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Indefinite article

From Teflpedia

An indefinite article is a grammatical article used to express indefiniteness (i.e. lack of definiteness). In English, there are two of these; a and an. They provide a grammatical marker that the following noun is both (1) countable and (2) singular.

Contrast the definite article.

Form[edit | edit source]

Usage[edit | edit source]

An indefinite article can only used with countable singular nouns. It is not particularly “strong", meaning that other determiners may displace a/an. So, this is superseded by:

A or an?[edit | edit source]

A is generally used before consonant sounds while an is used before vowel sounds. Note that this reflects speech sounds rather than spelling. So, for example, we:

  • Use an before silent H, e.g. an hour not *a hour.
    • Americans will say an herb (with a silent H), but British speakers will say a herb (without a silent H).
  • Use a before a long U sound pronounced /ju:/:
    • Spelt beginning with U e.g. a university not *an university.
    • Spelt beginning with eu-, e.g. a euphemism, not *an euphemism.
  • Use a before a word beginning /w/ but spelt with an O, e.g. a one-time teacher not *An one-time teacher.

H-dropping is fairly common in colloquial speech, and speakers tend to use an before a dropped H, as they would before a silent H. For example !an ‘orse /ən ɔ:s/ (meaning “a horse”).

A few words used to have silent H, but no longer do in contemporary English. These include hotel, horrific and historic; more traditional texts may use an here, but most modern writers will use a.[1]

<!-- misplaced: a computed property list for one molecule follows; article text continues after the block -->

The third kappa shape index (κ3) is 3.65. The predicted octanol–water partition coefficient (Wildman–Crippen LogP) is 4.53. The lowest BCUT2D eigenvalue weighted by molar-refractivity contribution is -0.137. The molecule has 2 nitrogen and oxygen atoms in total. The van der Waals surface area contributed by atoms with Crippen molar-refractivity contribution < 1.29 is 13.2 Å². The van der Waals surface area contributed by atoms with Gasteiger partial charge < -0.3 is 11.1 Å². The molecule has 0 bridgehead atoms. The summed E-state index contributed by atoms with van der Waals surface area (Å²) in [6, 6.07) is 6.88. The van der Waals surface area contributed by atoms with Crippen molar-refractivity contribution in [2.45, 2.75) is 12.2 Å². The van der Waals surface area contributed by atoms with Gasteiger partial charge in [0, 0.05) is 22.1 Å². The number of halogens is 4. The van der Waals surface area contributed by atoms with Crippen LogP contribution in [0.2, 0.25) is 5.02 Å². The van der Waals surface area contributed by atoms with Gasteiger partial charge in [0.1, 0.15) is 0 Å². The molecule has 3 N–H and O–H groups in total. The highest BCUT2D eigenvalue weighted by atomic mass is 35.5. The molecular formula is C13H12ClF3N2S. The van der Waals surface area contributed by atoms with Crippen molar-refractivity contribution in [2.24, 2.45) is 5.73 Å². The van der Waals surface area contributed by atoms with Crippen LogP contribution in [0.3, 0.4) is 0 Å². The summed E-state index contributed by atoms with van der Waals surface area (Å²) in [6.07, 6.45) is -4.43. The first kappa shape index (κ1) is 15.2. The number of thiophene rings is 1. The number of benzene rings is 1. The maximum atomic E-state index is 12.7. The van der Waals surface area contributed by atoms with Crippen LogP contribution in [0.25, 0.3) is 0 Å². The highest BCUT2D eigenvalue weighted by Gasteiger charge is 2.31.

Pronunciation[edit | edit source]

The choice of whether to use a or an is determined primarily by pronunciation.

Both a and an have strong forms and weak forms. Generally, the weak form is more common, because articles tend to be unstressed. A has a strong form /eɪ/ but a much more common weak form /ə/ (schwa). Meanwhile, an has a strong form /æn/ and a weak form /ən/.

Spelling[edit | edit source]

Spelling usually follows pronunciation (see above).

In some cases, especially when we have the possibility of either a or an being used, an indefinite article is represented by a/an or a(n). These are often found in gapfill questions.

Pedagogy[edit | edit source]

The indefinite articles are introduced at beginner level. The meaning can be explained simply; “a means one.”

Low level learners will often say a when they need to say an — this is usually worth correcting. Intermediate and advanced speakers sometimes slip and use 'a' before a vowel sound, particularly if there is a pause between the article and noun; this includes native speakers, so it’s probably not worth correcting if it’s a slip. Correct in writing.

Students with languages that lack articles, such as Chinese and Russian speakers, will often drop articles because of L1 interference.

References[edit | edit source]